A person jumping on a sand dune.

Going to college means many different things to different people. Maybe you’ll leave home and live by yourself for the first time. Or maybe you’ll push the boundaries and study outside of your home city—or even country.

At NYU, in addition to our exciting campus in New York City, we have two amazing campuses in Abu Dhabi and Shanghai that allow you to do just that. Maybe you’ll declare a major and minor combination off the beaten path or choose to study abroad somewhere you don’t speak the native language.

College can truly be a thrill, and NYU is a welcoming home to the boldest students. But how confident are you in making your adventurous choice? Here is what I would do if I were in your shoes.

Assess Your Comfort Zone and, If You’re Willing to, Break Out of It

Start by doing a bit of introspective work. Does the idea of going to a new restaurant you’ve never been to before fill you with dread because they might not carry your favorites? Do you feel uneasy when having to make small talk with unfamiliar people? Do you prefer to see your habits undisturbed by the chaotic mayhem of Change (with a capital “C”) and its new rules and traditions?

Maybe going to school in the United Arab Emirates or in China (or even in New York City for that matter, depending on your background), where the people, customs, weather, and food will be “strange” compared to what you know and enjoy, is not the best idea for you—at least, for now.

Still, possibly deep down, the idea of going on a bit of an adventurous college journey is exciting. Maybe you want to push these boundaries a little and take on the rest of the world. It worked for me; I lived in four different countries and completed two postgrad degrees by the time I was 28. Learning by doing is certainly part of growing up! And there is no better time to do this than your college years.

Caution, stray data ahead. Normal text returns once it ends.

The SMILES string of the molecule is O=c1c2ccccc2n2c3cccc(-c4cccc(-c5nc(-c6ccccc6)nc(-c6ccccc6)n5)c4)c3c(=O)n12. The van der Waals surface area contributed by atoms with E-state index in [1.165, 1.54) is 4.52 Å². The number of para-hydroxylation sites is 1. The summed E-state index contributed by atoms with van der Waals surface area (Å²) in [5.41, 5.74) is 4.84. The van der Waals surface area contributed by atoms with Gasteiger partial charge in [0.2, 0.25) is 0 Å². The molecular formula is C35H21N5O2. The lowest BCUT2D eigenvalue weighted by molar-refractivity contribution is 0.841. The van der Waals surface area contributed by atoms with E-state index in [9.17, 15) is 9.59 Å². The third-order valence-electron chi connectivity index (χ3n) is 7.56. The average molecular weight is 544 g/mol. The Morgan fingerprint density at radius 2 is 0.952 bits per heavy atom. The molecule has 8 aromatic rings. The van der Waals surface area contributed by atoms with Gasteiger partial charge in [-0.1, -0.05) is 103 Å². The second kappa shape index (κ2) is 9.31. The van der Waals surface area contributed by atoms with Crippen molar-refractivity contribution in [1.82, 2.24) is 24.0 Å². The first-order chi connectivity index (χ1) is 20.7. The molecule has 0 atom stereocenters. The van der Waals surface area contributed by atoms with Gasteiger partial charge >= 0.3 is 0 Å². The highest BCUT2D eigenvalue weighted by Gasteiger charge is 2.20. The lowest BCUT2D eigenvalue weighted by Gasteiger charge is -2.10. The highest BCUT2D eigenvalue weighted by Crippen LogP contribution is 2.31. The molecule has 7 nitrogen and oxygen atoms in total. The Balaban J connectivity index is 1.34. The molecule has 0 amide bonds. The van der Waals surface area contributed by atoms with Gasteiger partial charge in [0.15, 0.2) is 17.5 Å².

Is There Such a Thing as “Safe” Risk-Taking?

A risk itself has to have an element of uncertainty to it. Otherwise, it would be called safety. But that does not mean that risk is always synonymous with peril. I’d argue that if you prepare well, you won’t be leaping into the dark. First off, do your research and build your knowledge of the situation you are entering. Second, use your common sense! It might be simple, but if something is a bit of a gamble and raises your hackles, then, it probably is not quite right. If an idea gives you butterflies in the stomach (it happens!), then it’s probably a risk worth taking. Armed with this understanding, you will be more confident when it comes to being adventurous.

New Adventures Can Be Thrilling, but What Happens When Routine Sets In?

Ever heard of the November blues? This happens every year to many first-year college students. At first, everything is fresh and shiny and so exciting! That’s the honeymoon period. As time passes, students may become more comfortable in their new life, losing their adventurous edge. This is when the melancholy of familiarity sets in. It happened to me first when I moved away from my home country, France, to study in the United States and then again when I moved to the United Kingdom to teach.

At NYU, however, you can easily shake it off and mix it up! There are so many things to explore to make sure you don’t get stuck in a rut: an elective to try out a new subject, student club projects, a new city to visit while on break, athletic competitions, internships, local events—simply expand your adventure by finding new ways to challenge yourself!

Finally—Don’t Look Back

Be proud of yourself; you’re conquering a totally new experience! You will learn to appreciate the subtleties of your college experience, beyond the broad strokes of audacious novelty.

As philosopher Aristotle believed: everything happens for a reason. All these new adventures you will have at college will end up shaping the future YOU.

Lisa is a Senior Assistant Director of Admissions for NYU Abu Dhabi and the Global Admissions Team, based in the London office.
Born and raised in France, Lisa also lived in Denmark and spent a couple of years in leafy upstate New York.  She is a dedicated gardener, a keen traveler to India and Japan, and loves watching the tennis at Wimbledon. She now spends her free time playing with her little rescue terrier dog, Cooper.